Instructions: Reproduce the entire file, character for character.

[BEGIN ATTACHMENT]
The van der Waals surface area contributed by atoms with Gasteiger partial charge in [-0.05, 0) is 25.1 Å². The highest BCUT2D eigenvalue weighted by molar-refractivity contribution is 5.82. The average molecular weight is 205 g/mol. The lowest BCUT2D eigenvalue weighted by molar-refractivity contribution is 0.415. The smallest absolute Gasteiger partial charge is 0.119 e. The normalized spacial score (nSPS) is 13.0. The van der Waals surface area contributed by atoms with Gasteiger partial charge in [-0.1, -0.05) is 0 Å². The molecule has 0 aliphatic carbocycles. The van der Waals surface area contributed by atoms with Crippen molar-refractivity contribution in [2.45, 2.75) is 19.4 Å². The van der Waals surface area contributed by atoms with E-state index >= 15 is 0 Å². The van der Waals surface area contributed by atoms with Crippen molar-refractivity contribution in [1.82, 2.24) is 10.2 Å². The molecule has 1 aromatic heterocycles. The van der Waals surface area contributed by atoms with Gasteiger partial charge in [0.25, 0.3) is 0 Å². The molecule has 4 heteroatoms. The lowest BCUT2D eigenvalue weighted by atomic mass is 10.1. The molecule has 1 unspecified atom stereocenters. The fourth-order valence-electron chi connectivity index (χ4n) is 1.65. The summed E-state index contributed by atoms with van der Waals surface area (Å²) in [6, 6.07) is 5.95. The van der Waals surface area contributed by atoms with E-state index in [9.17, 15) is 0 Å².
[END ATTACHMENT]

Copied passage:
The van der Waals surface area contributed by atoms with Gasteiger partial charge in [-0.05, 0) is 25.1 Å². The highest BCUT2D eigenvalue weighted by molar-refractivity contribution is 5.82. The average molecular weight is 205 g/mol. The lowest BCUT2D eigenvalue weighted by molar-refractivity contribution is 0.415. The smallest absolute Gasteiger partial charge is 0.119 e. The normalized spacial score (nSPS) is 13.0. The van der Waals surface area contributed by atoms with Gasteiger partial charge in [-0.1, -0.05) is 0 Å². The molecule has 0 aliphatic carbocycles. The van der Waals surface area contributed by atoms with Crippen molar-refractivity contribution in [2.45, 2.75) is 19.4 Å². The van der Waals surface area contributed by atoms with E-state index >= 15 is 0 Å². The van der Waals surface area contributed by atoms with Crippen molar-refractivity contribution in [1.82, 2.24) is 10.2 Å². The molecule has 1 aromatic heterocycles. The van der Waals surface area contributed by atoms with Gasteiger partial charge in [0.25, 0.3) is 0 Å². The molecule has 4 heteroatoms. The lowest BCUT2D eigenvalue weighted by atomic mass is 10.1. The molecule has 1 unspecified atom stereocenters. The fourth-order valence-electron chi connectivity index (χ4n) is 1.65. The summed E-state index contributed by atoms with van der Waals surface area (Å²) in [6, 6.07) is 5.95. The van der Waals surface area contributed by atoms with E-state index in [9.17, 15) is 0 Å².